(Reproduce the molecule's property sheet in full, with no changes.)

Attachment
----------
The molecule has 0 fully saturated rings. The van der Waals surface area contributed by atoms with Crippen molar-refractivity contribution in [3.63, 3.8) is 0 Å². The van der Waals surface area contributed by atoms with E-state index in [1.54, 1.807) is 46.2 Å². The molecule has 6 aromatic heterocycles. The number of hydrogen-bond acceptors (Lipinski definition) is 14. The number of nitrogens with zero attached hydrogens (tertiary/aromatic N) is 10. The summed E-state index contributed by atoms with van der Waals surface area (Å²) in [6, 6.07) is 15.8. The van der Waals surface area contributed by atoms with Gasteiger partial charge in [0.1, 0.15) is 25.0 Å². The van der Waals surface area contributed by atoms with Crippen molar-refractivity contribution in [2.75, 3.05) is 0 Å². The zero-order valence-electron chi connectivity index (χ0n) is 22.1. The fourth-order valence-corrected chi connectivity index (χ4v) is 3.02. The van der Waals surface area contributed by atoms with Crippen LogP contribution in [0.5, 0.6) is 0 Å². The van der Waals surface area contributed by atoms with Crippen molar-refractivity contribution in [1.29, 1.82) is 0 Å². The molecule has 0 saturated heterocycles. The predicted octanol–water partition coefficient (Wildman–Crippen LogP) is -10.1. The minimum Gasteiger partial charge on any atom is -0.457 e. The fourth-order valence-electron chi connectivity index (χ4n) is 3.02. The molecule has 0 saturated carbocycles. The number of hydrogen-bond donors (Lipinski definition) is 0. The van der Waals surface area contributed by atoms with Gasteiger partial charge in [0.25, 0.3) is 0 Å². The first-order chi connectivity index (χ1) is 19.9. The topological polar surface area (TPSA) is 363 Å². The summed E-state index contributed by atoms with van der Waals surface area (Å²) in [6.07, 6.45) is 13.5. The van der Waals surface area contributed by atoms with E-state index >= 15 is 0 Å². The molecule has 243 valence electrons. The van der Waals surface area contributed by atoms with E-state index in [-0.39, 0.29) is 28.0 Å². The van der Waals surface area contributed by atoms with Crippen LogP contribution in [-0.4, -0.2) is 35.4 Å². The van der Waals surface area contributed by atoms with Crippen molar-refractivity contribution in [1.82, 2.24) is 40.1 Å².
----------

The molecule has 0 fully saturated rings. The van der Waals surface area contributed by atoms with Crippen molar-refractivity contribution in [3.63, 3.8) is 0 Å². The van der Waals surface area contributed by atoms with E-state index in [1.54, 1.807) is 46.2 Å². The molecule has 6 aromatic heterocycles. The number of hydrogen-bond acceptors (Lipinski definition) is 14. The number of nitrogens with zero attached hydrogens (tertiary/aromatic N) is 10. The summed E-state index contributed by atoms with van der Waals surface area (Å²) in [6, 6.07) is 15.8. The van der Waals surface area contributed by atoms with Gasteiger partial charge in [0.1, 0.15) is 25.0 Å². The van der Waals surface area contributed by atoms with Crippen molar-refractivity contribution in [2.75, 3.05) is 0 Å². The zero-order valence-electron chi connectivity index (χ0n) is 22.1. The fourth-order valence-corrected chi connectivity index (χ4v) is 3.02. The van der Waals surface area contributed by atoms with Crippen LogP contribution in [0.5, 0.6) is 0 Å². The van der Waals surface area contributed by atoms with Crippen molar-refractivity contribution in [1.29, 1.82) is 0 Å². The molecule has 0 saturated heterocycles. The predicted octanol–water partition coefficient (Wildman–Crippen LogP) is -10.1. The minimum Gasteiger partial charge on any atom is -0.457 e. The fourth-order valence-electron chi connectivity index (χ4n) is 3.02. The molecule has 0 saturated carbocycles. The number of hydrogen-bond donors (Lipinski definition) is 0. The van der Waals surface area contributed by atoms with Gasteiger partial charge in [0.25, 0.3) is 0 Å². The first-order chi connectivity index (χ1) is 19.9. The topological polar surface area (TPSA) is 363 Å². The summed E-state index contributed by atoms with van der Waals surface area (Å²) in [6.07, 6.45) is 13.5. The van der Waals surface area contributed by atoms with E-state index >= 15 is 0 Å². The molecule has 243 valence electrons. The van der Waals surface area contributed by atoms with E-state index in [-0.39, 0.29) is 28.0 Å². The van der Waals surface area contributed by atoms with Crippen LogP contribution in [-0.4, -0.2) is 35.4 Å². The van der Waals surface area contributed by atoms with Crippen molar-refractivity contribution in [1.82, 2.24) is 40.1 Å².